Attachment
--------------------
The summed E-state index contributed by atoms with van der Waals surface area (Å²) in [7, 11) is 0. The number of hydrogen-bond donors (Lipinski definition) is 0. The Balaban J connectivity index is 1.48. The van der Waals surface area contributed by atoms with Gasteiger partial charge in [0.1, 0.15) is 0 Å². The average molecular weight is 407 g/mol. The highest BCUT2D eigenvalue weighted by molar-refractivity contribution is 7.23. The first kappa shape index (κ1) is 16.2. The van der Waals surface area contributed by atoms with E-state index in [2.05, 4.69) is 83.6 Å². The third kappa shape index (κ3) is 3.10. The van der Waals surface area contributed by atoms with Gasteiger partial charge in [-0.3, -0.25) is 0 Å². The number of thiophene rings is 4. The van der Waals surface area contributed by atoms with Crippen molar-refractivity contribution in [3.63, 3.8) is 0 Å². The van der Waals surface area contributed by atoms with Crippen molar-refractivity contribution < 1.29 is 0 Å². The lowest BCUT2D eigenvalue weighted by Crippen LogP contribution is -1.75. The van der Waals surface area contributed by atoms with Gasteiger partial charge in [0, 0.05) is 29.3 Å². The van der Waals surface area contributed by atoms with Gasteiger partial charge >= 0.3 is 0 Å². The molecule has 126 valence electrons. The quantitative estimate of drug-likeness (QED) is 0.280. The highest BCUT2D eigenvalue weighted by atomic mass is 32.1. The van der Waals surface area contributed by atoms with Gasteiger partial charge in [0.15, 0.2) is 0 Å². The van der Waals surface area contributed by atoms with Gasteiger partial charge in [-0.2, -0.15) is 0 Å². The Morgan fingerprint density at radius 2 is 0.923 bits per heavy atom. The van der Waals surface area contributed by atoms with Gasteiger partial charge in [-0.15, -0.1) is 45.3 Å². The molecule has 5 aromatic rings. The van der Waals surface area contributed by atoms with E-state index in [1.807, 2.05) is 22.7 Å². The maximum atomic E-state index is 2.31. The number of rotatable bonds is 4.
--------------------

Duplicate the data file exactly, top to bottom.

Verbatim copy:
The summed E-state index contributed by atoms with van der Waals surface area (Å²) in [7, 11) is 0. The number of hydrogen-bond donors (Lipinski definition) is 0. The Balaban J connectivity index is 1.48. The van der Waals surface area contributed by atoms with Gasteiger partial charge in [0.1, 0.15) is 0 Å². The average molecular weight is 407 g/mol. The highest BCUT2D eigenvalue weighted by molar-refractivity contribution is 7.23. The first kappa shape index (κ1) is 16.2. The van der Waals surface area contributed by atoms with E-state index in [2.05, 4.69) is 83.6 Å². The third kappa shape index (κ3) is 3.10. The van der Waals surface area contributed by atoms with Gasteiger partial charge in [-0.3, -0.25) is 0 Å². The number of thiophene rings is 4. The van der Waals surface area contributed by atoms with Crippen molar-refractivity contribution in [3.63, 3.8) is 0 Å². The van der Waals surface area contributed by atoms with Crippen molar-refractivity contribution < 1.29 is 0 Å². The lowest BCUT2D eigenvalue weighted by Crippen LogP contribution is -1.75. The van der Waals surface area contributed by atoms with Gasteiger partial charge in [0, 0.05) is 29.3 Å². The van der Waals surface area contributed by atoms with Gasteiger partial charge >= 0.3 is 0 Å². The molecule has 126 valence electrons. The quantitative estimate of drug-likeness (QED) is 0.280. The highest BCUT2D eigenvalue weighted by atomic mass is 32.1. The van der Waals surface area contributed by atoms with Gasteiger partial charge in [0.15, 0.2) is 0 Å². The van der Waals surface area contributed by atoms with Gasteiger partial charge in [-0.2, -0.15) is 0 Å². The Morgan fingerprint density at radius 2 is 0.923 bits per heavy atom. The van der Waals surface area contributed by atoms with Gasteiger partial charge in [-0.15, -0.1) is 45.3 Å². The molecule has 5 aromatic rings. The van der Waals surface area contributed by atoms with E-state index in [1.807, 2.05) is 22.7 Å². The maximum atomic E-state index is 2.31. The number of rotatable bonds is 4.